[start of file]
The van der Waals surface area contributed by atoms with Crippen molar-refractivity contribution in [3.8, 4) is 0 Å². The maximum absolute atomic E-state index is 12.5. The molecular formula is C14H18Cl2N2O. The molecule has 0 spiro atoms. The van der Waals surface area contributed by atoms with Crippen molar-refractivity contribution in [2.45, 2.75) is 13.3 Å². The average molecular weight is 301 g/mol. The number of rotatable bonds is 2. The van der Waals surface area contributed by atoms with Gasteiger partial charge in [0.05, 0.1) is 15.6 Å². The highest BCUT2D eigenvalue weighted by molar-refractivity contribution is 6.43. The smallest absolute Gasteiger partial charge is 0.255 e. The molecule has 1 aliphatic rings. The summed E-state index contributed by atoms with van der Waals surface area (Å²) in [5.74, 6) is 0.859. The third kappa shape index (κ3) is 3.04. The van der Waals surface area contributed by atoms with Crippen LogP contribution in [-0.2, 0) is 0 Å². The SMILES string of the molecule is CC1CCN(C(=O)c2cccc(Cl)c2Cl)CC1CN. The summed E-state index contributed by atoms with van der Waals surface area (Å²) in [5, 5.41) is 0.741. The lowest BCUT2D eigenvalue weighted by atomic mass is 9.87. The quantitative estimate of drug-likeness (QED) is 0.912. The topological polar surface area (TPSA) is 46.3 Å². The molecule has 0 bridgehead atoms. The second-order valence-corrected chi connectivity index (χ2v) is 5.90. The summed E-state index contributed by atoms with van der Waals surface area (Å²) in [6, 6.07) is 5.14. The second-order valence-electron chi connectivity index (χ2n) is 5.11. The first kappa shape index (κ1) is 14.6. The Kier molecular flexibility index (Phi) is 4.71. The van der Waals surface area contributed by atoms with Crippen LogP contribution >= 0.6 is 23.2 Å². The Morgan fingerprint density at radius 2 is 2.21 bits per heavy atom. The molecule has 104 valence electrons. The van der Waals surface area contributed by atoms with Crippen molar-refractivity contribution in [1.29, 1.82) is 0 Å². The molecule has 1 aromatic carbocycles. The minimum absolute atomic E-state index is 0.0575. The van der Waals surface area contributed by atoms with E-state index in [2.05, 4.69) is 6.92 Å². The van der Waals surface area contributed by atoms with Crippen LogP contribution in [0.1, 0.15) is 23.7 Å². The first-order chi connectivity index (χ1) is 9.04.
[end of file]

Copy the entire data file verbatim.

The van der Waals surface area contributed by atoms with Crippen molar-refractivity contribution in [3.8, 4) is 0 Å². The maximum absolute atomic E-state index is 12.5. The molecular formula is C14H18Cl2N2O. The molecule has 0 spiro atoms. The van der Waals surface area contributed by atoms with Crippen molar-refractivity contribution in [2.45, 2.75) is 13.3 Å². The average molecular weight is 301 g/mol. The number of rotatable bonds is 2. The van der Waals surface area contributed by atoms with Gasteiger partial charge in [0.05, 0.1) is 15.6 Å². The highest BCUT2D eigenvalue weighted by molar-refractivity contribution is 6.43. The smallest absolute Gasteiger partial charge is 0.255 e. The molecule has 1 aliphatic rings. The summed E-state index contributed by atoms with van der Waals surface area (Å²) in [5.74, 6) is 0.859. The third kappa shape index (κ3) is 3.04. The van der Waals surface area contributed by atoms with Crippen LogP contribution in [-0.2, 0) is 0 Å². The SMILES string of the molecule is CC1CCN(C(=O)c2cccc(Cl)c2Cl)CC1CN. The summed E-state index contributed by atoms with van der Waals surface area (Å²) in [5, 5.41) is 0.741. The lowest BCUT2D eigenvalue weighted by atomic mass is 9.87. The quantitative estimate of drug-likeness (QED) is 0.912. The topological polar surface area (TPSA) is 46.3 Å². The molecule has 0 bridgehead atoms. The second-order valence-corrected chi connectivity index (χ2v) is 5.90. The summed E-state index contributed by atoms with van der Waals surface area (Å²) in [6, 6.07) is 5.14. The second-order valence-electron chi connectivity index (χ2n) is 5.11. The first kappa shape index (κ1) is 14.6. The Kier molecular flexibility index (Phi) is 4.71. The van der Waals surface area contributed by atoms with Crippen LogP contribution >= 0.6 is 23.2 Å². The Morgan fingerprint density at radius 2 is 2.21 bits per heavy atom. The molecule has 104 valence electrons. The van der Waals surface area contributed by atoms with Crippen molar-refractivity contribution in [1.29, 1.82) is 0 Å². The molecule has 1 aromatic carbocycles. The minimum absolute atomic E-state index is 0.0575. The van der Waals surface area contributed by atoms with E-state index in [2.05, 4.69) is 6.92 Å². The van der Waals surface area contributed by atoms with Crippen LogP contribution in [0.1, 0.15) is 23.7 Å². The first-order chi connectivity index (χ1) is 9.04.